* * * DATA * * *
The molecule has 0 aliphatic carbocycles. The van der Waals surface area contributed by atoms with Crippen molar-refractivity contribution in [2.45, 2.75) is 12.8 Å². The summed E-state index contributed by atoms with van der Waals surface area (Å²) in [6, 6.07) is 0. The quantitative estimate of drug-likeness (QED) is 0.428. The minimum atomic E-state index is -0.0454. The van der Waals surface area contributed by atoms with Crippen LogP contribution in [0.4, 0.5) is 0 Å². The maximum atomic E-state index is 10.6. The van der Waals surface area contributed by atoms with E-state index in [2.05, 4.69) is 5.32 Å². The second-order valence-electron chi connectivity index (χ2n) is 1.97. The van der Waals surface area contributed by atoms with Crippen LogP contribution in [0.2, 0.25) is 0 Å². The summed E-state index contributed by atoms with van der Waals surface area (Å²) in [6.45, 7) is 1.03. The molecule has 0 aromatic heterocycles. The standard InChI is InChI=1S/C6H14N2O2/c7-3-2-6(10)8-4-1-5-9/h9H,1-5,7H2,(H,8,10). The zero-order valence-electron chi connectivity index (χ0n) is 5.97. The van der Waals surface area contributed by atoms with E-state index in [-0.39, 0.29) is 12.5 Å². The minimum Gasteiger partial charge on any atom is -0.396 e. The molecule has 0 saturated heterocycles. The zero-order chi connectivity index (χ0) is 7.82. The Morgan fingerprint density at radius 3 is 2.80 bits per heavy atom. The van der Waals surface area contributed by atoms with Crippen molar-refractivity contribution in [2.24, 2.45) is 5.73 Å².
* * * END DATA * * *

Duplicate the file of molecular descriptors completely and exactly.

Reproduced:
The molecule has 0 aliphatic carbocycles. The van der Waals surface area contributed by atoms with Crippen molar-refractivity contribution in [2.45, 2.75) is 12.8 Å². The summed E-state index contributed by atoms with van der Waals surface area (Å²) in [6, 6.07) is 0. The quantitative estimate of drug-likeness (QED) is 0.428. The minimum atomic E-state index is -0.0454. The van der Waals surface area contributed by atoms with Crippen LogP contribution in [0.4, 0.5) is 0 Å². The maximum atomic E-state index is 10.6. The van der Waals surface area contributed by atoms with E-state index in [2.05, 4.69) is 5.32 Å². The second-order valence-electron chi connectivity index (χ2n) is 1.97. The van der Waals surface area contributed by atoms with Crippen LogP contribution in [0.2, 0.25) is 0 Å². The summed E-state index contributed by atoms with van der Waals surface area (Å²) in [6.45, 7) is 1.03. The molecule has 0 aromatic heterocycles. The standard InChI is InChI=1S/C6H14N2O2/c7-3-2-6(10)8-4-1-5-9/h9H,1-5,7H2,(H,8,10). The zero-order valence-electron chi connectivity index (χ0n) is 5.97. The van der Waals surface area contributed by atoms with E-state index in [-0.39, 0.29) is 12.5 Å². The minimum Gasteiger partial charge on any atom is -0.396 e. The molecule has 0 saturated heterocycles. The zero-order chi connectivity index (χ0) is 7.82. The Morgan fingerprint density at radius 3 is 2.80 bits per heavy atom. The van der Waals surface area contributed by atoms with Crippen molar-refractivity contribution in [2.24, 2.45) is 5.73 Å².